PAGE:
Forest of Souls Comes to Tacoma

The River Project, an installation by Monika Proffitt

Buried beneath the glass-and-concrete edifices of Tacoma lie traditionally sacred grounds, loci of historical importance submerged by modern structures and urban rhythms. One of these places is Tollefson Plaza, at S. 17th and Pacific Ave., once the site of a Puyallup tribal village and medicine house. Artist and Puyallup tribe member Shaun Peterson sited his 20′ cedar Welcome Figure there, earlier this year. Another artist attracted to the site is Monika Proffitt, whose Spaceworks Tacoma installation, Forest of Souls, will open on the winter solstice, December 21, and conclude with the spring equinox on March 20, 2011.

Nimbus, by Monika Proffitt

Lighting is the medium Proffitt is best known for, and for Forest of Souls she is creating an underwater, fiber-optic light sculpture that will illuminate the cascading pools at Tollefson Plaza. She says a conversation with the grounds maintenance supervisor, Tom Slagle, first inspired her idea for the project. “[Slagle] mentioned that the site of Tollefson Plaza is where a natural cold springs used to come out of the ground and flow into the river,” and that this aquifer was of importance to the medicine house. “This was very intriguing, and I thought about how the city had somehow decided to put in a fountain/water feature in the same place where once upon a time natural water used to flow.”

Because of the site’s history, Proffitt says she felt that the essence of “ancestors and silent people” must be ever present there. “I wanted the light installation to give them voice in some silent, yet understood way.” Forest of Souls will be Proffitt’s modern homage to the area’s original inhabitants.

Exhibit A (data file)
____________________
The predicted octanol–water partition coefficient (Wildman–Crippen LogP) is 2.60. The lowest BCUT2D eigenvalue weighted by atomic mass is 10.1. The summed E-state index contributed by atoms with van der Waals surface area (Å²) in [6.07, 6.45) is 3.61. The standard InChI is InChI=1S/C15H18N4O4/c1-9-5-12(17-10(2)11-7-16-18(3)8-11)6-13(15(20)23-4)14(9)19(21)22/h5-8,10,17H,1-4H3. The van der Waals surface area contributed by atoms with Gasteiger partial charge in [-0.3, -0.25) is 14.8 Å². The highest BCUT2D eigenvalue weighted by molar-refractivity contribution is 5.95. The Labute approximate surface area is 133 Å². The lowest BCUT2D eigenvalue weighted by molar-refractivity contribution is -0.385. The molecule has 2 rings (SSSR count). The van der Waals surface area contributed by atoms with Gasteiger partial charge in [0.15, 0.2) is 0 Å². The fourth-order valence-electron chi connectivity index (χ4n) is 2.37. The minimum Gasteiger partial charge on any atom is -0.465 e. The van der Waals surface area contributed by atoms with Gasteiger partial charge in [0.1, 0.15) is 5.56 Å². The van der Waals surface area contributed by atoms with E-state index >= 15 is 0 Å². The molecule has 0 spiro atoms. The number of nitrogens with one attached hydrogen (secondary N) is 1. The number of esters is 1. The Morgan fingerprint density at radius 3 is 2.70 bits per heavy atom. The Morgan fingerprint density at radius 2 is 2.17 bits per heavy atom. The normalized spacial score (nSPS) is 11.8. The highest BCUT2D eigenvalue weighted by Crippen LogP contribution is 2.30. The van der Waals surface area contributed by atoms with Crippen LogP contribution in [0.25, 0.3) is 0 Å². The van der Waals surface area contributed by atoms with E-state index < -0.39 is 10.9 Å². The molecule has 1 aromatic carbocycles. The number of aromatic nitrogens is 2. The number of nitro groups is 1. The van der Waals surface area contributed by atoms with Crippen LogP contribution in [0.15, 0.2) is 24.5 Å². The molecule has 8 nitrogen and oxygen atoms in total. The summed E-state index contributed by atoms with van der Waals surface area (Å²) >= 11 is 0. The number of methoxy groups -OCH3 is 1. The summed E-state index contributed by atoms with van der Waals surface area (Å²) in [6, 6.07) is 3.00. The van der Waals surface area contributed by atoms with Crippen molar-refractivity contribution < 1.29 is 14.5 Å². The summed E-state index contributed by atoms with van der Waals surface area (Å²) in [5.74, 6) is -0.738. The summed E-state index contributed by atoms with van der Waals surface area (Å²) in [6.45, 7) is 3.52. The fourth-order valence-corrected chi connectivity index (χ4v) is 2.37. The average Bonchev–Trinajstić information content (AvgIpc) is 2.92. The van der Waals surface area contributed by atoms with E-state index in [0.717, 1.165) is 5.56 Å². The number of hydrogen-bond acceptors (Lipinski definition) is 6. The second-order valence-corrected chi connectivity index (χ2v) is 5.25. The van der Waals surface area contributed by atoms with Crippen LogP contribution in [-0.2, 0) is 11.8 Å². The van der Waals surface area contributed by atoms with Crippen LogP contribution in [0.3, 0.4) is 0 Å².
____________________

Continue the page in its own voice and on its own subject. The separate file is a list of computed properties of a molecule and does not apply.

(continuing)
Garden of Light, by Monika Proffitt

The Seattle-based artist, formerly of Colorado, says the prevailing gray of Northwest skies first sparked her interest in light as a medium. Early experiments with rewiring incandescent lamps progressed to making multimedia installations using recorded stories, LED lighting and blown glass. The River Project, an installation at the Pilchuck Glass School, gathered the recorded stories of friends and strangers in a darkened room where the disembodied narratives flowed over a stream bed of rock-shaped, cobalt lights. Over several years, Proffitt has become expert in her manipulation of the emotional qualities of light and color.

With Forest of Souls, she breaks new territory: “I have not worked with a large series of pools of flowing water like what is in Tollefson Plaza.  I am excited to see what comes of something this large.” The art work should provide a striking nighttime spectacle, “when light disturbance from other sources is minimized. At night, my intention is for this piece to enhance the sense of serenity and soothing motion that the water feature provides in Tollefson Plaza.” In addition to her studio work, Proffitt recently opened a bar, The Living Room, on Capitol Hill in Seattle. Forest of Souls, at Tollefson Plaza, S. 17th and Pacific Ave., December 21, 2010 – March 20, 2011. www.monikaproffitt.com.

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